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A Very Special Case

The Making of Modern Ireland: 1603-1923

by J.C. Beckett
Knopf, 496 pp., $8.95

The Irish Question: 1840-1921

by Nicholas Mansergh
University of Toronto, 412 pp., $7.00

Ireland Since the Rising

by Timothy Patrick Coogan
Praeger, 370 pp., $6.95

There is nothing commoner in history than oppression—of one class by another, of one religion by another, of one people by another. Even in this dismal record Ireland is a very special case. Nowhere did oppression go on longer, and nowhere was it so compact of all three characters, class, religion, and nationality. Ireland is a special case in another way. Nowhere, except in one corner, has liberation been more complete, and even the remaining grievance of the Border is losing its harshness. The nations of eastern Europe also liberated themselves after oppressions of varying durations, but only to fall under the domination of Soviet Russia. The Irish are truly their own masters. Nothing remains of the old tyranny except burnt-out barracks and ruined mansions. Odder still, the Irish, after a triumphantly successful revolution, have settled down into a prosaically conservative existence. Their bright boys complain that life is dull. Few would really have it otherwise.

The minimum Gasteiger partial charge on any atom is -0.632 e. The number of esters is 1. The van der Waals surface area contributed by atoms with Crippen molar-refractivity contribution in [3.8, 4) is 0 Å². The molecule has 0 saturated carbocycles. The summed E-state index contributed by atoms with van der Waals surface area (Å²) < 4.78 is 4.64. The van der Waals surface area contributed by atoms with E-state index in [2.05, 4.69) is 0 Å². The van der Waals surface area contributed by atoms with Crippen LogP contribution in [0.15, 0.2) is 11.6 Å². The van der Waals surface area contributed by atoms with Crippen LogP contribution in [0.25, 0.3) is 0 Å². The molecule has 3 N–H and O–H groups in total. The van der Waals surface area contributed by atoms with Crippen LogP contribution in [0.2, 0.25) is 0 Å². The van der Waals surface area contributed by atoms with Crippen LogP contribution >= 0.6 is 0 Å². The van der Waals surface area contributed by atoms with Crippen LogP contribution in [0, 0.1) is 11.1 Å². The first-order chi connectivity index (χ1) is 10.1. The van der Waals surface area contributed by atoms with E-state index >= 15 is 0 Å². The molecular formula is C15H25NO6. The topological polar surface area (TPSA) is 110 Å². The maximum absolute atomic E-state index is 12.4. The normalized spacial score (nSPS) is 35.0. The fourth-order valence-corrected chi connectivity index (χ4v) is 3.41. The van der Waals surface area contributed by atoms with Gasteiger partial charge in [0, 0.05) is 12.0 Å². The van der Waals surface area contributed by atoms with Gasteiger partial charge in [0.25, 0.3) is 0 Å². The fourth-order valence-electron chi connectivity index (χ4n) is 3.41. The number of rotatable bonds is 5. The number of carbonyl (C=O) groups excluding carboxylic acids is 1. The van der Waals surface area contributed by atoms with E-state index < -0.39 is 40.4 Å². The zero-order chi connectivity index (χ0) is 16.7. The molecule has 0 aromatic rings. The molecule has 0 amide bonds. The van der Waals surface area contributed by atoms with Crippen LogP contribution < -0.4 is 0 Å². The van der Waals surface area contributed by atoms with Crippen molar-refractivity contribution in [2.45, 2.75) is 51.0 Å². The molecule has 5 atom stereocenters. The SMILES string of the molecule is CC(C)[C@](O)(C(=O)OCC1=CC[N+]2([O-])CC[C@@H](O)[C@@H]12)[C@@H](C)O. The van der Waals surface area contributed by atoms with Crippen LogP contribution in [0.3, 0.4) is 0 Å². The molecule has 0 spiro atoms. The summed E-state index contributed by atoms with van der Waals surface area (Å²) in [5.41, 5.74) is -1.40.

The strangeness is not all on one side. The oppressors were also a very special case. This was not a story of despotic tyrants—Sultans, Tsars, or Kaisers. It was not even the story of a race usually brutal and ruthless, as, say, the Prussians have been. Quite the contrary. The English have been renowned throughout modern history as champions of liberty. Yet the more advanced and enlightened a British statesman was, the worse he behaved in Ireland. Oliver Cromwell cut off the king’s head and defended religious freedom; he was responsible for the massacres at Drogheda and Wexford. William of Orange, The Liberator, led the Glorious Revolution; he was responsible, whether he liked it or not, for the broken treaty of Limerick. Lord John Russell promoted the Great Reform Bill; he was responsible for mass starvation during the Famine. Joseph Chamberlain, the great nineteenth-century radical, defeated Home Rule; Lloyd George, the great twentieth-century radical, launched the Black and Tans. Only Gladstone, among British statesmen, had a spotless record, and his vision matured late in life. Otherwise an Englishman can only bow his head in shame. And now it is all over. The history of Ireland can be written in detachment, all passion spent, as though the oppression ended centuries ago. There is no resentment, no repetition of fradulent legends, and it is often difficult to tell whether the writer is a Republican, a Unionist, or even an Englishman.